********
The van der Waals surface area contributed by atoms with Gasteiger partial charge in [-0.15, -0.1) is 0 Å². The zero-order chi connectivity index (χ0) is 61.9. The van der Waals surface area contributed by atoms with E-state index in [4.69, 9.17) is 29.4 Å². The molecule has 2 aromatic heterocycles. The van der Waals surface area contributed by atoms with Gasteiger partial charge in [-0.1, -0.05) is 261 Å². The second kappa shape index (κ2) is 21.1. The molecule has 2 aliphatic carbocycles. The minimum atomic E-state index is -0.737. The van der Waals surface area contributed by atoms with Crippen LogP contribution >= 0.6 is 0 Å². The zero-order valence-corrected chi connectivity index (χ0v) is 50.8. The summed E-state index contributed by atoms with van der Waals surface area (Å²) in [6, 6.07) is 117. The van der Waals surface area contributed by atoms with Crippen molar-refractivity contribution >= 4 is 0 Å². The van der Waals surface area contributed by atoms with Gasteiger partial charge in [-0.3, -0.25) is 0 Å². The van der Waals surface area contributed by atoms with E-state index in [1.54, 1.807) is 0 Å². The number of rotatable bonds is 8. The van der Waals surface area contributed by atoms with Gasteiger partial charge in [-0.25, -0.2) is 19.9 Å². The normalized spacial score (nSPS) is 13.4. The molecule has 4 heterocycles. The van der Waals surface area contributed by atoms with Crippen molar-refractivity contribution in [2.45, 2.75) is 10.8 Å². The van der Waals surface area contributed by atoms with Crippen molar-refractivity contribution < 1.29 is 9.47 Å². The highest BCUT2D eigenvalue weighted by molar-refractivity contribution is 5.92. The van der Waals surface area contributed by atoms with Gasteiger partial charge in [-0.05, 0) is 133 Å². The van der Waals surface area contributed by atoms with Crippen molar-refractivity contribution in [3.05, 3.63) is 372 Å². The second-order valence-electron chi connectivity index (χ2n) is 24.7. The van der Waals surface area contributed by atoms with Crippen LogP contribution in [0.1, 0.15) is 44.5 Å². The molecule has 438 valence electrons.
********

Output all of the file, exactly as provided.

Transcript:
The van der Waals surface area contributed by atoms with Gasteiger partial charge in [-0.15, -0.1) is 0 Å². The zero-order chi connectivity index (χ0) is 61.9. The van der Waals surface area contributed by atoms with E-state index in [4.69, 9.17) is 29.4 Å². The molecule has 2 aromatic heterocycles. The van der Waals surface area contributed by atoms with Gasteiger partial charge in [-0.1, -0.05) is 261 Å². The second kappa shape index (κ2) is 21.1. The molecule has 2 aliphatic carbocycles. The minimum atomic E-state index is -0.737. The van der Waals surface area contributed by atoms with Crippen LogP contribution >= 0.6 is 0 Å². The zero-order valence-corrected chi connectivity index (χ0v) is 50.8. The summed E-state index contributed by atoms with van der Waals surface area (Å²) in [6, 6.07) is 117. The van der Waals surface area contributed by atoms with Crippen molar-refractivity contribution >= 4 is 0 Å². The van der Waals surface area contributed by atoms with Gasteiger partial charge in [-0.3, -0.25) is 0 Å². The van der Waals surface area contributed by atoms with E-state index in [1.54, 1.807) is 0 Å². The number of rotatable bonds is 8. The van der Waals surface area contributed by atoms with Gasteiger partial charge in [-0.25, -0.2) is 19.9 Å². The normalized spacial score (nSPS) is 13.4. The molecule has 4 heterocycles. The van der Waals surface area contributed by atoms with Crippen molar-refractivity contribution in [2.45, 2.75) is 10.8 Å². The van der Waals surface area contributed by atoms with Crippen molar-refractivity contribution < 1.29 is 9.47 Å². The highest BCUT2D eigenvalue weighted by molar-refractivity contribution is 5.92. The van der Waals surface area contributed by atoms with Gasteiger partial charge in [-0.05, 0) is 133 Å². The van der Waals surface area contributed by atoms with Crippen molar-refractivity contribution in [3.05, 3.63) is 372 Å². The second-order valence-electron chi connectivity index (χ2n) is 24.7. The van der Waals surface area contributed by atoms with Crippen LogP contribution in [0.1, 0.15) is 44.5 Å². The molecule has 438 valence electrons.